20th Century U.S. Cultural & Dance Historian
Ph.D. Candidate, Department of History
Emily Hawk is a twentieth century United States cultural historian and a Ph.D. candidate (ABD) in U.S. history at Columbia University. Her dissertation, "Movements of Modern Dance: Black Choreography and Civic Education, 1965-1976," examines a cohort of Black choreographers whose works reflect, respond to, and sometimes explicitly seek to inform the political discourse of their day.
Hawk's research has been supported by fellowships and grants from the Smithsonian Institution, the Society for U.S. Intellectual History, the New York State Archives, and the Gerald R. Ford Presidential Library. It has also earned graduate awards from the Dance Studies Association (Selma Jeanne Cohen Award), Popular Cultural Association (William M. Jones Award), and Western Association of Women Historians (Perry Graduate Poster Prize).
Hawk's first publication is “The Choreographer as Intellectual: Alvin Ailey’s Ideas about Black Modern Dance” in the Journal of American Culture. She is a contributor to the blogs of the Gotham Center for New York City History and the Society for U.S. Intellectual History and has written book reviews for The Nation and History Today. She also serves as rapporteur of the Studies in Dance University Seminar (2018-present) at Columbia University.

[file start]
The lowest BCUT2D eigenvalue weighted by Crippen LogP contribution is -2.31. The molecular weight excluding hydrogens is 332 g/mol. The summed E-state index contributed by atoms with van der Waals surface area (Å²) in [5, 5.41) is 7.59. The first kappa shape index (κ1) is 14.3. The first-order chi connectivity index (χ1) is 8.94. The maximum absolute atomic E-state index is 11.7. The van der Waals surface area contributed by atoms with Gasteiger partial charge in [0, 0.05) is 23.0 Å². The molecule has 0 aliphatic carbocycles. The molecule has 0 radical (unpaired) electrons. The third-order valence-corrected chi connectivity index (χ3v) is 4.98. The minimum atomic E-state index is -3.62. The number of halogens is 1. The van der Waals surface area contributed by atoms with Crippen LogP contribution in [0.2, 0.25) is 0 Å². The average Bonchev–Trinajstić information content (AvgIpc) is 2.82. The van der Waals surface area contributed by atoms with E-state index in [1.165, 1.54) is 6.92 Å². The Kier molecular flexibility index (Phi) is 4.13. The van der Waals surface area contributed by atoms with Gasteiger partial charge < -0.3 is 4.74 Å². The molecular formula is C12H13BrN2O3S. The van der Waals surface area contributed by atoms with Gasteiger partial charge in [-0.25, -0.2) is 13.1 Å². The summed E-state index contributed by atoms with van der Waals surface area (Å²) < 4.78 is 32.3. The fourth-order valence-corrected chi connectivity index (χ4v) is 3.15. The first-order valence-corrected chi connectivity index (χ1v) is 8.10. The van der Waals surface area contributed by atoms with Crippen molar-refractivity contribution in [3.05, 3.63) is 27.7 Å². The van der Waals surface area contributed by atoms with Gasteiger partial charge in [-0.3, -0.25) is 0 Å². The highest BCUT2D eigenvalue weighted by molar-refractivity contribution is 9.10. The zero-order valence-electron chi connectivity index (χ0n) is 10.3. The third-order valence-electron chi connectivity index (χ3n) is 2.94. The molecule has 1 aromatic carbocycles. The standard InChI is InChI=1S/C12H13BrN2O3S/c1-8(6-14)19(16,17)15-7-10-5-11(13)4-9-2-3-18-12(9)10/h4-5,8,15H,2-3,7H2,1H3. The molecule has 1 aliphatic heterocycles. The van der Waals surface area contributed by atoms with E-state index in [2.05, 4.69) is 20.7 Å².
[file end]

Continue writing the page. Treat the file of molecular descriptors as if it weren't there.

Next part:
Hawk is committed to her teaching practice and student mentorship, grounded by a love for the liberal arts. A 2021 finalist for Columbia's Presidential Award for Outstanding Teaching and a Faculty Diversity Fellow, Hawk participates in Columbia's Teaching Development Program. She serves as an advisor to rural college applicants through the Fair Opportunity Project (2022-present) and is a former undergraduate academic advisor through Columbia's Center for American Studies (2019-2022).
Hawk earned an M.A. with distinction in dance history at the University of Roehampton and a B.A., summa cum laude, Phi Beta Kappa, in dance and history from Franklin & Marshall College. She lives in New York City with her husband Mark Harmon Vaught, a higher education administrator.
The Body as Machine: Review of Mr. B: George Balanchine’s 20th Century by Jennifer Homans
History Today , Vol 72:12